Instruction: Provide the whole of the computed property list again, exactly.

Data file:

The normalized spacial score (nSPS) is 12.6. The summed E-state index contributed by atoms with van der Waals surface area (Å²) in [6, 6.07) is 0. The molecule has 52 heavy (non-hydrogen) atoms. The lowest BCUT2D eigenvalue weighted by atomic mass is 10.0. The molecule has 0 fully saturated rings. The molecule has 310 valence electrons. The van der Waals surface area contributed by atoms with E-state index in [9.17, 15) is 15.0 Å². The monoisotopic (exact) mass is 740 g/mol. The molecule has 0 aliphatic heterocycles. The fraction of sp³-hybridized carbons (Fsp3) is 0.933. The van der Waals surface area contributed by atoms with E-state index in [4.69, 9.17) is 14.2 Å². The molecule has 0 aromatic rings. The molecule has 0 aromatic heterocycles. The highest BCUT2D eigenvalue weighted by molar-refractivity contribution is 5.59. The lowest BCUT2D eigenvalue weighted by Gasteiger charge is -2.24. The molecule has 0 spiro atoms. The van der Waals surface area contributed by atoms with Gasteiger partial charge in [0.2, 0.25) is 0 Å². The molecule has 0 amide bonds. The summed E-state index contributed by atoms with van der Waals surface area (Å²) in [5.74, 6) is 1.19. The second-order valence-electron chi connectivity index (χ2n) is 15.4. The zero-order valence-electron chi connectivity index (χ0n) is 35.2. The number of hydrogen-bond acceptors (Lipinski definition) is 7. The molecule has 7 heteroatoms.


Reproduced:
The normalized spacial score (nSPS) is 12.6. The summed E-state index contributed by atoms with van der Waals surface area (Å²) in [6, 6.07) is 0. The molecule has 52 heavy (non-hydrogen) atoms. The lowest BCUT2D eigenvalue weighted by atomic mass is 10.0. The molecule has 0 fully saturated rings. The molecule has 310 valence electrons. The van der Waals surface area contributed by atoms with E-state index in [9.17, 15) is 15.0 Å². The monoisotopic (exact) mass is 740 g/mol. The molecule has 0 aliphatic heterocycles. The fraction of sp³-hybridized carbons (Fsp3) is 0.933. The van der Waals surface area contributed by atoms with E-state index in [4.69, 9.17) is 14.2 Å². The molecule has 0 aromatic rings. The molecule has 0 aromatic heterocycles. The highest BCUT2D eigenvalue weighted by molar-refractivity contribution is 5.59. The lowest BCUT2D eigenvalue weighted by Gasteiger charge is -2.24. The molecule has 0 spiro atoms. The van der Waals surface area contributed by atoms with Gasteiger partial charge in [0.2, 0.25) is 0 Å². The molecule has 0 amide bonds. The summed E-state index contributed by atoms with van der Waals surface area (Å²) in [5.74, 6) is 1.19. The second-order valence-electron chi connectivity index (χ2n) is 15.4. The zero-order valence-electron chi connectivity index (χ0n) is 35.2. The number of hydrogen-bond acceptors (Lipinski definition) is 7. The molecule has 7 heteroatoms.